Brooke Lear, Event Co-ordinator

brooke.lear@st-annes.ox.ac.uk

I attended the annual OxFEST conference this year, and was inspired by the speakers talking about gender inequality and overcoming the associated barriers, and how we can inspire young girls into STEM subjects as one of the ways to break down these barriers. I am passionate about both of these, I organised a small workshop for girls in my school for NWED. I’m currently President of the Joint Sciences Winter Ball, so I have experience planning an event months in advance and learning to multitask.

Amina Ali, Event Co-ordinator

amina.ali@trinity.ox.ac.uk

The main value of OxFEST that I share is providing a support network for female scientists. I think it is important for female scientists to be inspired and feel like they have a network to lean on in order to encourage them to strive and prosper in their respective career paths. Spreading opportunities is also important to me as sometimes young women are not aware of the opportunities available to them and they may not have the confidence to approach these opportunities so social support is also important.

I identify as a British Asian and Muslim female in STEM. I have faced many obstacles in my journey to Oxford and being in STEM. What has encouraged me along the way is seeing inspirational females within my field and having mentoring support from motivational females. I’d like to give back by organizing events that will encourage and support women in STEM.

Rowan Morris, Conference Co-ordinator

rowan.morris@wadham.ox.ac.uk

I think promoting STEM as an option for women and social justice is very important. Also it’s really important as women in STEM we offer each other support as we are a minority group. My experience of OxFEST has also been brilliant in terms of its intersectional outlook and diversity when it comes to all minority groups.

Ina Hanninger, Mentoring Co-ordinator

ina.hanninger@hertford.ox.ac.uk

I am most interested in OxFEST because I have long had a passion for spreading the joys of STEM to other women. Having experienced myself the difficulties and obstacles and discrimination when pursuing Engineering, I feel a duty to give back and support other women going through the same experiences as me. Back in my secondary school/sixth form I’ve had extensive experience organising events, coordinating workshops and even setting up a mentoring project for underprivileged school students.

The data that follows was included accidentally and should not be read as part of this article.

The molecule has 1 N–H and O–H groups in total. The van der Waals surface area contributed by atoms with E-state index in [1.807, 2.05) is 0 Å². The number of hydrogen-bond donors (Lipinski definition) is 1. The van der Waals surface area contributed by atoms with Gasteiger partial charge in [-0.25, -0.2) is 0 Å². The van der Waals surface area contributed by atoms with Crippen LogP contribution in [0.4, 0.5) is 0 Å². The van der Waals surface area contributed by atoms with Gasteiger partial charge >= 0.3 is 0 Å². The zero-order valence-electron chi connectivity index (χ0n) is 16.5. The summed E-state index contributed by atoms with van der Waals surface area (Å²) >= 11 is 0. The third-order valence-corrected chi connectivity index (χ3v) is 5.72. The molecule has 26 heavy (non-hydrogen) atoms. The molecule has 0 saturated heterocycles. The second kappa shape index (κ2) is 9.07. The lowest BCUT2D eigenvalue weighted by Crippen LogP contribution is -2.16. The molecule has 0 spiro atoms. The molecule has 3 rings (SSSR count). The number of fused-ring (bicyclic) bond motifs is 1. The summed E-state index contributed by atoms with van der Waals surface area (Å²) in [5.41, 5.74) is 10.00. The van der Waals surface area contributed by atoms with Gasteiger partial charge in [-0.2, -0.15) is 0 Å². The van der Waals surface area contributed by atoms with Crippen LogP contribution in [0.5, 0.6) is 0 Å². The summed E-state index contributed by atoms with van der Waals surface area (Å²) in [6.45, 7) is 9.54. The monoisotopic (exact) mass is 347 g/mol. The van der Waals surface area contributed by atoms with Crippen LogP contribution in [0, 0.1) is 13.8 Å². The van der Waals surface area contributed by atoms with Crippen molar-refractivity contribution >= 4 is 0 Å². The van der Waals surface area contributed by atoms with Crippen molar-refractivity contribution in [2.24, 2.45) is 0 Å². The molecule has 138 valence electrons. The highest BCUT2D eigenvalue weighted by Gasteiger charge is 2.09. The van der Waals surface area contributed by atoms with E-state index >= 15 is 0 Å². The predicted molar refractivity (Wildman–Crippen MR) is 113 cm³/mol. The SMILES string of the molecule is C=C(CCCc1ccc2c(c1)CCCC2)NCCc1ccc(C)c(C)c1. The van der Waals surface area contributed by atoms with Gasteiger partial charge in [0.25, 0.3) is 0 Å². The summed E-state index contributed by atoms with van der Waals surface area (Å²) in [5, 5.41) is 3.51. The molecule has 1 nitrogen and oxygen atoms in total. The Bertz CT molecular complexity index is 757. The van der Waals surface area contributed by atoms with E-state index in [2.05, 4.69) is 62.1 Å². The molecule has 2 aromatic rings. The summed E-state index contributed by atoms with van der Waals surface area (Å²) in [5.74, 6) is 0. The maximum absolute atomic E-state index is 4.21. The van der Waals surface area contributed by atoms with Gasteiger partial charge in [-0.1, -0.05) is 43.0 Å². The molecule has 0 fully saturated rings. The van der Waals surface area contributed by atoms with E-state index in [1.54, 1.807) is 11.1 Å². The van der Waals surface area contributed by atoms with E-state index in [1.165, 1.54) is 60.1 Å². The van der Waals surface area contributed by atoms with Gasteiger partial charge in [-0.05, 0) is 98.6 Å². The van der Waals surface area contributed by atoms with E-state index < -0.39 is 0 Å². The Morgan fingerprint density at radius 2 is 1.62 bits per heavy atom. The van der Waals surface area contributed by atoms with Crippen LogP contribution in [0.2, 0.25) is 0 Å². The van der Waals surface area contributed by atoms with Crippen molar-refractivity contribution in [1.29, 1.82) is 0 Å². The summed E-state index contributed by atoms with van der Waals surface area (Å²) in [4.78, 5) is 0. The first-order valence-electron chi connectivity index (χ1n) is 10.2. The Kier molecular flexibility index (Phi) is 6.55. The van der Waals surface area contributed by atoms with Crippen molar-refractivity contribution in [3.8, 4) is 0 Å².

Bryony Perham, Publicity Officer

bryony.perham@some.ox.ac.uk

I feel like the disparity in gender in senior staff in almost all science subjects across the university is extremely worrying – it is quite unmotivating to see such a low proportion of female lecturers when more than half undergraduates in our year are female. I have a lot of experience with access work in condition with my college and school, and have been a maths mentor for many years. I have good organisation skills, and love meeting and collaborating with new people! Specifically for the publicity officer role, I have a lot of experience in being part of social media campaigns – from college welfare events to work with university sports. I’d love to build and expand this experience, and feel this role with be a great platform for that!

Antonia Siu, IT Officer

antonia.siu@balliol.ox.ac.uk

I’m currently IT Officer for Balliol JCR and also for TEDxOxford. I was also involved with the IT side of Balliol Ball, which included the website, some ticketing and video editing. At the moment, I have been part of the OxFEST mentoring team. I really share OxFEST’s values in terms of supporting women in stem and promoting diversity. I’ve already been in OxFEST committee for a full year and would like to stay for another year and apply my IT skills to make OxFEST and what we do more visible.